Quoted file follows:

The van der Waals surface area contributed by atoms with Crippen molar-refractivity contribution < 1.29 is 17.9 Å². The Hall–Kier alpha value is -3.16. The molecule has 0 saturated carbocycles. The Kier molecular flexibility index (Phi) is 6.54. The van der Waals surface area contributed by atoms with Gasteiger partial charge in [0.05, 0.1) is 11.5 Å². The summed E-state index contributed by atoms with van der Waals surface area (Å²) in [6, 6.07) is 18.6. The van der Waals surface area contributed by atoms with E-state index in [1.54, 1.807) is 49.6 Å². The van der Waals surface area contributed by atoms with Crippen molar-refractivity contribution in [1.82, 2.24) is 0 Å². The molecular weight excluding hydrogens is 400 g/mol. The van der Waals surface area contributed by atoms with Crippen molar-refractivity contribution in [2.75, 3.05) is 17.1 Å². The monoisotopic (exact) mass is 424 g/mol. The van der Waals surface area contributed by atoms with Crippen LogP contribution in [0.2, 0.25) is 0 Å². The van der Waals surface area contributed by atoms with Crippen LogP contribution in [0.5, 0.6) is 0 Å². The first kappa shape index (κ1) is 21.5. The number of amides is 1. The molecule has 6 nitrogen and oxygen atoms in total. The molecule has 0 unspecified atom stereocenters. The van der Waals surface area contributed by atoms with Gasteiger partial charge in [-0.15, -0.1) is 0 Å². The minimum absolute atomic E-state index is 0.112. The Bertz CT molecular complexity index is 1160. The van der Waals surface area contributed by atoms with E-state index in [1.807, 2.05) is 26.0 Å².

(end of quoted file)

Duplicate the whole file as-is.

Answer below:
The van der Waals surface area contributed by atoms with Crippen molar-refractivity contribution < 1.29 is 17.9 Å². The Hall–Kier alpha value is -3.16. The molecule has 0 saturated carbocycles. The Kier molecular flexibility index (Phi) is 6.54. The van der Waals surface area contributed by atoms with Gasteiger partial charge in [0.05, 0.1) is 11.5 Å². The summed E-state index contributed by atoms with van der Waals surface area (Å²) in [6, 6.07) is 18.6. The van der Waals surface area contributed by atoms with E-state index in [1.54, 1.807) is 49.6 Å². The van der Waals surface area contributed by atoms with Crippen molar-refractivity contribution in [1.82, 2.24) is 0 Å². The molecular weight excluding hydrogens is 400 g/mol. The van der Waals surface area contributed by atoms with Crippen molar-refractivity contribution in [2.75, 3.05) is 17.1 Å². The monoisotopic (exact) mass is 424 g/mol. The van der Waals surface area contributed by atoms with Crippen LogP contribution in [0.2, 0.25) is 0 Å². The van der Waals surface area contributed by atoms with Crippen LogP contribution in [0.5, 0.6) is 0 Å². The first kappa shape index (κ1) is 21.5. The number of amides is 1. The molecule has 6 nitrogen and oxygen atoms in total. The molecule has 0 unspecified atom stereocenters. The van der Waals surface area contributed by atoms with Gasteiger partial charge in [-0.15, -0.1) is 0 Å². The minimum absolute atomic E-state index is 0.112. The Bertz CT molecular complexity index is 1160. The van der Waals surface area contributed by atoms with E-state index in [1.807, 2.05) is 26.0 Å².